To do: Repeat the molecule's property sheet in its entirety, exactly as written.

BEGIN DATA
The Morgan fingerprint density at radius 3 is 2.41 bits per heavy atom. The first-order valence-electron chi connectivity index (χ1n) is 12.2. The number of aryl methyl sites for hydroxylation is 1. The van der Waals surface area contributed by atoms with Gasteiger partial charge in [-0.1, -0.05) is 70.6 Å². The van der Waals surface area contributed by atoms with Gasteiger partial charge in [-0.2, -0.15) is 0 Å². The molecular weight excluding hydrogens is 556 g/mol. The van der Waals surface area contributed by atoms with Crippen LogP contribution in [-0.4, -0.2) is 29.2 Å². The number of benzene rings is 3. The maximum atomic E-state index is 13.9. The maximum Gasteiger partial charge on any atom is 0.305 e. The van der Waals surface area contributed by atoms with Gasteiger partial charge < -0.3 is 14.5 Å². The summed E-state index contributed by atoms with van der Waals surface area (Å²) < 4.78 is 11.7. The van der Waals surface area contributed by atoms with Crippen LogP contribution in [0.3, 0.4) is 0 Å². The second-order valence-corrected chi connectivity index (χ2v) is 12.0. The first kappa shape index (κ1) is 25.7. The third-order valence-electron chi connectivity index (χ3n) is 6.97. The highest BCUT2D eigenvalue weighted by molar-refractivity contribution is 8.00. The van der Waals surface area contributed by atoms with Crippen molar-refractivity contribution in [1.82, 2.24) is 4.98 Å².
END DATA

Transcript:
The Morgan fingerprint density at radius 3 is 2.41 bits per heavy atom. The first-order valence-electron chi connectivity index (χ1n) is 12.2. The number of aryl methyl sites for hydroxylation is 1. The van der Waals surface area contributed by atoms with Gasteiger partial charge in [-0.1, -0.05) is 70.6 Å². The van der Waals surface area contributed by atoms with Gasteiger partial charge in [-0.2, -0.15) is 0 Å². The molecular weight excluding hydrogens is 556 g/mol. The van der Waals surface area contributed by atoms with Crippen LogP contribution in [-0.4, -0.2) is 29.2 Å². The number of benzene rings is 3. The maximum atomic E-state index is 13.9. The maximum Gasteiger partial charge on any atom is 0.305 e. The van der Waals surface area contributed by atoms with Gasteiger partial charge < -0.3 is 14.5 Å². The summed E-state index contributed by atoms with van der Waals surface area (Å²) < 4.78 is 11.7. The van der Waals surface area contributed by atoms with Crippen LogP contribution in [0.3, 0.4) is 0 Å². The second-order valence-corrected chi connectivity index (χ2v) is 12.0. The first kappa shape index (κ1) is 25.7. The third-order valence-electron chi connectivity index (χ3n) is 6.97. The highest BCUT2D eigenvalue weighted by molar-refractivity contribution is 8.00. The van der Waals surface area contributed by atoms with Crippen molar-refractivity contribution in [1.82, 2.24) is 4.98 Å².